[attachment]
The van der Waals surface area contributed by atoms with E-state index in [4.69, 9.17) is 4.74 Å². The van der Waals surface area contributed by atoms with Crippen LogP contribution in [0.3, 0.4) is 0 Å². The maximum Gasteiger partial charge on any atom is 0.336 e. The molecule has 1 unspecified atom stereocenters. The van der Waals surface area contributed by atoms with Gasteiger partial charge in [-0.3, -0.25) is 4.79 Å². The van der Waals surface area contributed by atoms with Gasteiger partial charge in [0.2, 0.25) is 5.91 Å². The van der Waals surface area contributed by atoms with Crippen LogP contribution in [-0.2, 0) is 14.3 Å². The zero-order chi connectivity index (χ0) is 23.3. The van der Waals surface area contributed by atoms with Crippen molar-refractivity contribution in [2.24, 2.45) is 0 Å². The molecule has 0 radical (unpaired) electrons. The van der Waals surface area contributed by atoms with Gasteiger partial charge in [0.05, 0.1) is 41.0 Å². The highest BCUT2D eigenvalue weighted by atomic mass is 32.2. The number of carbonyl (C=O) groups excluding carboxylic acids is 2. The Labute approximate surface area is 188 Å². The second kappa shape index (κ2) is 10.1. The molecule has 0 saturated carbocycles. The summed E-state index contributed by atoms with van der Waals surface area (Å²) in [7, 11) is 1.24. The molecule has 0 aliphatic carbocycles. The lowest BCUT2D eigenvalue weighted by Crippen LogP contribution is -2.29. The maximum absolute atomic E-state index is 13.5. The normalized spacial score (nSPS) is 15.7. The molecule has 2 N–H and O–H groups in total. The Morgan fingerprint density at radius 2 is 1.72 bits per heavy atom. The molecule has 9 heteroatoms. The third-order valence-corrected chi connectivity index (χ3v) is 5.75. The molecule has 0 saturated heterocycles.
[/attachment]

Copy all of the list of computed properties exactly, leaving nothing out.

The van der Waals surface area contributed by atoms with E-state index in [4.69, 9.17) is 4.74 Å². The van der Waals surface area contributed by atoms with Crippen LogP contribution in [0.3, 0.4) is 0 Å². The maximum Gasteiger partial charge on any atom is 0.336 e. The molecule has 1 unspecified atom stereocenters. The van der Waals surface area contributed by atoms with Gasteiger partial charge in [-0.3, -0.25) is 4.79 Å². The van der Waals surface area contributed by atoms with Gasteiger partial charge in [0.2, 0.25) is 5.91 Å². The van der Waals surface area contributed by atoms with Crippen LogP contribution in [-0.2, 0) is 14.3 Å². The zero-order chi connectivity index (χ0) is 23.3. The van der Waals surface area contributed by atoms with Crippen molar-refractivity contribution in [2.24, 2.45) is 0 Å². The molecule has 0 radical (unpaired) electrons. The van der Waals surface area contributed by atoms with Gasteiger partial charge in [0.05, 0.1) is 41.0 Å². The highest BCUT2D eigenvalue weighted by atomic mass is 32.2. The number of carbonyl (C=O) groups excluding carboxylic acids is 2. The Labute approximate surface area is 188 Å². The second kappa shape index (κ2) is 10.1. The molecule has 0 saturated carbocycles. The summed E-state index contributed by atoms with van der Waals surface area (Å²) in [7, 11) is 1.24. The molecule has 0 aliphatic carbocycles. The lowest BCUT2D eigenvalue weighted by Crippen LogP contribution is -2.29. The maximum absolute atomic E-state index is 13.5. The normalized spacial score (nSPS) is 15.7. The molecule has 2 N–H and O–H groups in total. The Morgan fingerprint density at radius 2 is 1.72 bits per heavy atom. The molecule has 9 heteroatoms. The third-order valence-corrected chi connectivity index (χ3v) is 5.75. The molecule has 0 saturated heterocycles.